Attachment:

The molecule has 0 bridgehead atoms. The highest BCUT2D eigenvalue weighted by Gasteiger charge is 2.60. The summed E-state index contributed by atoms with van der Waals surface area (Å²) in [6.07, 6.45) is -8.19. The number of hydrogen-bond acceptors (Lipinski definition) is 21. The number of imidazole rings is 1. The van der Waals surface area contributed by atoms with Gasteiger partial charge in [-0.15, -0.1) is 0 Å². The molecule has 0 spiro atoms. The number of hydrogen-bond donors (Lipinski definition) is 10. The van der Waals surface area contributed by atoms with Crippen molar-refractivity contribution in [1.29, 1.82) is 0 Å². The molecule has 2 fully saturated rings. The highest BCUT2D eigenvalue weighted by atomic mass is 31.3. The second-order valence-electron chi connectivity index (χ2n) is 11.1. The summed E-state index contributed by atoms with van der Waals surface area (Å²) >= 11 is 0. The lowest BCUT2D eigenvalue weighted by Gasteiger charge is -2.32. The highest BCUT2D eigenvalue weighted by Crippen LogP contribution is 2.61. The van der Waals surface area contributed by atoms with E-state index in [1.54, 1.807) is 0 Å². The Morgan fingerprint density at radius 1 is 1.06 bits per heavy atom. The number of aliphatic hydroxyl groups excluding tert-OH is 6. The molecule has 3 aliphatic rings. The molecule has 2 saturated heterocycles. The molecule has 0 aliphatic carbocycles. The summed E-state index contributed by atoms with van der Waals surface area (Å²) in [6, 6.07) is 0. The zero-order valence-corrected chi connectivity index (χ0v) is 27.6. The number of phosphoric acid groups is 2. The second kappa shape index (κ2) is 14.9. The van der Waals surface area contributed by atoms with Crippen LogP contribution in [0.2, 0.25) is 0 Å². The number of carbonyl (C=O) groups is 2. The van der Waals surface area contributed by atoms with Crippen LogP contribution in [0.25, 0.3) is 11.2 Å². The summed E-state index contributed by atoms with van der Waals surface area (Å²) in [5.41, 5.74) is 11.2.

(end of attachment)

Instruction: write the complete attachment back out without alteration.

The molecule has 0 bridgehead atoms. The highest BCUT2D eigenvalue weighted by Gasteiger charge is 2.60. The summed E-state index contributed by atoms with van der Waals surface area (Å²) in [6.07, 6.45) is -8.19. The number of hydrogen-bond acceptors (Lipinski definition) is 21. The number of imidazole rings is 1. The van der Waals surface area contributed by atoms with Gasteiger partial charge in [-0.15, -0.1) is 0 Å². The molecule has 0 spiro atoms. The number of hydrogen-bond donors (Lipinski definition) is 10. The van der Waals surface area contributed by atoms with Crippen molar-refractivity contribution in [1.29, 1.82) is 0 Å². The molecule has 2 fully saturated rings. The highest BCUT2D eigenvalue weighted by atomic mass is 31.3. The second-order valence-electron chi connectivity index (χ2n) is 11.1. The summed E-state index contributed by atoms with van der Waals surface area (Å²) >= 11 is 0. The lowest BCUT2D eigenvalue weighted by Gasteiger charge is -2.32. The highest BCUT2D eigenvalue weighted by Crippen LogP contribution is 2.61. The van der Waals surface area contributed by atoms with E-state index in [1.54, 1.807) is 0 Å². The Morgan fingerprint density at radius 1 is 1.06 bits per heavy atom. The number of aliphatic hydroxyl groups excluding tert-OH is 6. The molecule has 3 aliphatic rings. The molecule has 2 saturated heterocycles. The molecule has 0 aliphatic carbocycles. The summed E-state index contributed by atoms with van der Waals surface area (Å²) in [6, 6.07) is 0. The zero-order valence-corrected chi connectivity index (χ0v) is 27.6. The number of phosphoric acid groups is 2. The second kappa shape index (κ2) is 14.9. The van der Waals surface area contributed by atoms with Crippen LogP contribution in [0.2, 0.25) is 0 Å². The number of carbonyl (C=O) groups is 2. The van der Waals surface area contributed by atoms with Crippen LogP contribution in [0.25, 0.3) is 11.2 Å². The summed E-state index contributed by atoms with van der Waals surface area (Å²) in [5.41, 5.74) is 11.2.